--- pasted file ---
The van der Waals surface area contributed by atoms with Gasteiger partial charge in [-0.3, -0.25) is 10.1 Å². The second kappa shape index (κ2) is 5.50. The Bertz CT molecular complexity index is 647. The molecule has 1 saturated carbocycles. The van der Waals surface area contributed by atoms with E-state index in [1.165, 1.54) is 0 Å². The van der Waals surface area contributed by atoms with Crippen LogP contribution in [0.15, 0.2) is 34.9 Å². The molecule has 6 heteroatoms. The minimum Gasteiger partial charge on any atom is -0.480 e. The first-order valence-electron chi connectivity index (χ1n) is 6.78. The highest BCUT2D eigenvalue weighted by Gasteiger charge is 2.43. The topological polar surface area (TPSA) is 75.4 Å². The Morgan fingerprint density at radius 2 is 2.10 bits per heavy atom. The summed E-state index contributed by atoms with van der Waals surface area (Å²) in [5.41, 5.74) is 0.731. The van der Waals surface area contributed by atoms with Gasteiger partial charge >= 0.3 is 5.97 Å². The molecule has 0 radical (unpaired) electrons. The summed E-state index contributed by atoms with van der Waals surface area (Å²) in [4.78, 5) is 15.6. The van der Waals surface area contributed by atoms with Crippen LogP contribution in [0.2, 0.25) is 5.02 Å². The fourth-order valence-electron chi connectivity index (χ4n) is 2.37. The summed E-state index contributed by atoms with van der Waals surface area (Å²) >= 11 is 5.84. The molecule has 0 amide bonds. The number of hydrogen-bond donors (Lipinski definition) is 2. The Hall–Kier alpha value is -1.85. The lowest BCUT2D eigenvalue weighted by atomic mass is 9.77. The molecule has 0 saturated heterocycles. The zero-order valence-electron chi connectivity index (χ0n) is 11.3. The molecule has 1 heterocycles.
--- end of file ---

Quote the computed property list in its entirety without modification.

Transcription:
The van der Waals surface area contributed by atoms with Gasteiger partial charge in [-0.3, -0.25) is 10.1 Å². The second kappa shape index (κ2) is 5.50. The Bertz CT molecular complexity index is 647. The molecule has 1 saturated carbocycles. The van der Waals surface area contributed by atoms with E-state index in [1.165, 1.54) is 0 Å². The van der Waals surface area contributed by atoms with Crippen LogP contribution in [0.15, 0.2) is 34.9 Å². The molecule has 6 heteroatoms. The minimum Gasteiger partial charge on any atom is -0.480 e. The first-order valence-electron chi connectivity index (χ1n) is 6.78. The highest BCUT2D eigenvalue weighted by Gasteiger charge is 2.43. The topological polar surface area (TPSA) is 75.4 Å². The Morgan fingerprint density at radius 2 is 2.10 bits per heavy atom. The summed E-state index contributed by atoms with van der Waals surface area (Å²) in [5.41, 5.74) is 0.731. The van der Waals surface area contributed by atoms with Gasteiger partial charge >= 0.3 is 5.97 Å². The molecule has 0 radical (unpaired) electrons. The summed E-state index contributed by atoms with van der Waals surface area (Å²) in [4.78, 5) is 15.6. The van der Waals surface area contributed by atoms with Crippen LogP contribution in [0.2, 0.25) is 5.02 Å². The fourth-order valence-electron chi connectivity index (χ4n) is 2.37. The summed E-state index contributed by atoms with van der Waals surface area (Å²) >= 11 is 5.84. The molecule has 0 amide bonds. The number of hydrogen-bond donors (Lipinski definition) is 2. The Hall–Kier alpha value is -1.85. The lowest BCUT2D eigenvalue weighted by atomic mass is 9.77. The molecule has 0 saturated heterocycles. The zero-order valence-electron chi connectivity index (χ0n) is 11.3. The molecule has 1 heterocycles.